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* {{Fainting}}: The Fake Faint variant, as Kitty, after accidentally triggering the burglar alarm at the department store where she works, pretends to faint to avoid getting fired.

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* {{Fainting}}: The Fake Faint variant, as FakeFaint: Kitty, after accidentally triggering the burglar alarm at the department store where she works, pretends to faint to avoid getting fired.


* UptownGirl: Apparently it's SeriousBusiness if a man from the aristocracy of "Main Line" Philadelphia marries a secretary like Kitty. Wynn's snobby family has the effrontery to say that Kitty has to go to a finishing school for high-class ladies before she can marry him.
* YourCheatingHeart: Mark, who is married to another woman, wants Kitty to run away with him, and won't even promise to get a divorce.

to:

* UptownGirl: Apparently it's SeriousBusiness if a man from the aristocracy of "Main Line" Philadelphia marries a secretary like Kitty. Wynn's snobby family has the effrontery to say that Kitty has to go to a finishing school for high-class ladies before she can marry him.
* YourCheatingHeart: Mark, who is married to another woman, wants Kitty to run away with him, and won't even promise to get a divorce.
him.


* DudeShesLikeInAComa: Played with. Mark, after figuring out that Kitty didn't really faint but is playing possum, starts feeling her up. Remember, Mark is supposed to be the good guy (see UnintentionalPeriodPiece below.)

to:

* DudeShesLikeInAComa: Played with. Mark, after figuring out that Kitty didn't really faint but is playing possum, starts feeling her up. Remember, Mark is supposed to be the good guy (see UnintentionalPeriodPiece below.)guy.


''Kitty Foyle'' comes off as dated, creaky melodrama to a latter-day viewer, but in 1940 it was a critical and commercial success. Ginger Rogers, who had enjoyed some starring vehicles before but had mostly appeared in Creator/BusbyBerkeley musicals and dance movies opposite Creator/FredAstaire, benefited from the full force of the TomHanksSyndrome here, winning the UsefulNotes/AcademyAward for Best Actress.

to:

''Kitty Foyle'' comes might come off as dated, creaky melodrama to a latter-day viewer, but in 1940 it was a critical and commercial success. Ginger Rogers, who had enjoyed some starring vehicles before but had mostly appeared in Creator/BusbyBerkeley musicals and dance movies opposite Creator/FredAstaire, benefited from the full force of the TomHanksSyndrome here, winning the UsefulNotes/AcademyAward for Best Actress.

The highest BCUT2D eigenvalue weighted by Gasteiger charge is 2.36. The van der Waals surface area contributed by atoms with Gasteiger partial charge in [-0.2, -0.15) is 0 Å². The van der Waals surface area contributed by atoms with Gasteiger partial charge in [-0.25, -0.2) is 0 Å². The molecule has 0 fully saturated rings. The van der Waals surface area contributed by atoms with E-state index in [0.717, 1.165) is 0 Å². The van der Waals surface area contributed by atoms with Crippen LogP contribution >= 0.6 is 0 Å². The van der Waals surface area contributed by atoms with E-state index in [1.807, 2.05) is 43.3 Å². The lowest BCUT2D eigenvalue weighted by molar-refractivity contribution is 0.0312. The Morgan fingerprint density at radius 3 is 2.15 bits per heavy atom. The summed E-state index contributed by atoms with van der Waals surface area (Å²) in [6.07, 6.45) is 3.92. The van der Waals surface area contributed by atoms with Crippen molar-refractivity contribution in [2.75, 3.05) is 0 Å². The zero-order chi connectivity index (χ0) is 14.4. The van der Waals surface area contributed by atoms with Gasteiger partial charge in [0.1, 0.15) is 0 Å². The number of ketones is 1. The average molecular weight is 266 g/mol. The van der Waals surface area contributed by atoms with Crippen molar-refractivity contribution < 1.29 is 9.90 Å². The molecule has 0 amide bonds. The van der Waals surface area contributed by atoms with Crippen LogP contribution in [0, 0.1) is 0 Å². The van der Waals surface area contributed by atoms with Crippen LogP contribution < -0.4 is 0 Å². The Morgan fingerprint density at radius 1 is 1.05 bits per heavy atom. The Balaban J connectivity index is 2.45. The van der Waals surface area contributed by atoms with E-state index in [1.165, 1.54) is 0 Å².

''Kitty Foyle'' is a 1940 romantic drama directed by Sam Wood and starring Creator/GingerRogers. Kitty Foyle is a white-collar office worker in New York who is about to get married to her boyfriend, handsome doctor Mark Elsen. But just as she's preparing to elope, none other than her old boyfriend Wyn Stafford shows up. Wyn, who is both wealthy and married, is about to sail away to South America, and wants Kitty to accompany him so they can live in sin together. The main plot is then told in a series of flashbacks, as Kitty remembers how her relationship with Wyn started and how it went bad, and how she met Mark. Kitty then faces the dilemma of who to choose.

to:

''Kitty Foyle'' is a 1940 romantic drama directed by Sam Wood and starring Creator/GingerRogers. Creator/GingerRogers in the title role.

Kitty Foyle is a white-collar office worker in New York who is about to get married to her boyfriend, handsome doctor Mark Elsen. But just as she's preparing to elope, none other than her old boyfriend Wyn Stafford shows up. Wyn, who is both wealthy and married, is about to sail away to South America, and wants Kitty to accompany him so they can live in sin together. The main plot is then told in a series of flashbacks, as Kitty remembers how her relationship with Wyn started and how it went bad, and how she met Mark. Kitty then faces the dilemma of who to choose.


''Kitty Foyle'' comes off as dated, creaky melodrama to a latter-day viewer, but in 1940 it was a critical and commercial success. Ginger Rogers, who had enjoyed some starring vehicles before but had mostly appeared in Creator/BusbyBerkeley musicals and dance movies opposite Creator/FredAstaire, benefited from the full force of the TomHanksSyndrome here, winning the AcademyAward for Best Actress.

to:

''Kitty Foyle'' comes off as dated, creaky melodrama to a latter-day viewer, but in 1940 it was a critical and commercial success. Ginger Rogers, who had enjoyed some starring vehicles before but had mostly appeared in Creator/BusbyBerkeley musicals and dance movies opposite Creator/FredAstaire, benefited from the full force of the TomHanksSyndrome here, winning the AcademyAward UsefulNotes/AcademyAward for Best Actress.


* UnintentionalPeriodPiece: This film is absolutely soaked in a 1940s attitude towards men and women and the relationship between the sexes. Apparently once upon a time it was common practice for single women to live in apartment buildings where men were not allowed to visit. Most surprising is the startling sexism shown by Mark, whom the movie is obviously setting up to be the safer and more reliable choice for Kitty. For their first "date" Mark and Kitty play solitaire for three hours, whereupon Mark says that it was a test, so he could be sure she wasn't a GoldDigger. And when Mark meets Kitty's roommates, in their pajamas with facial masks on and their hair in curlers, he says "I've seen better specimens in a glass jar."
** The main source of dramatic tension, the idea that it's deeply problematic for a secretary to marry into an Old Money family, is quite dated.
** The prologue offers another pretty jaw-dropping example of sexism in TheForties, when it portrays women achieving "equal rights" as a negative development that led to them losing privileges like men giving up seats on the trolley.


[[caption-width-right:350:Mirror Kitty does not approve.]]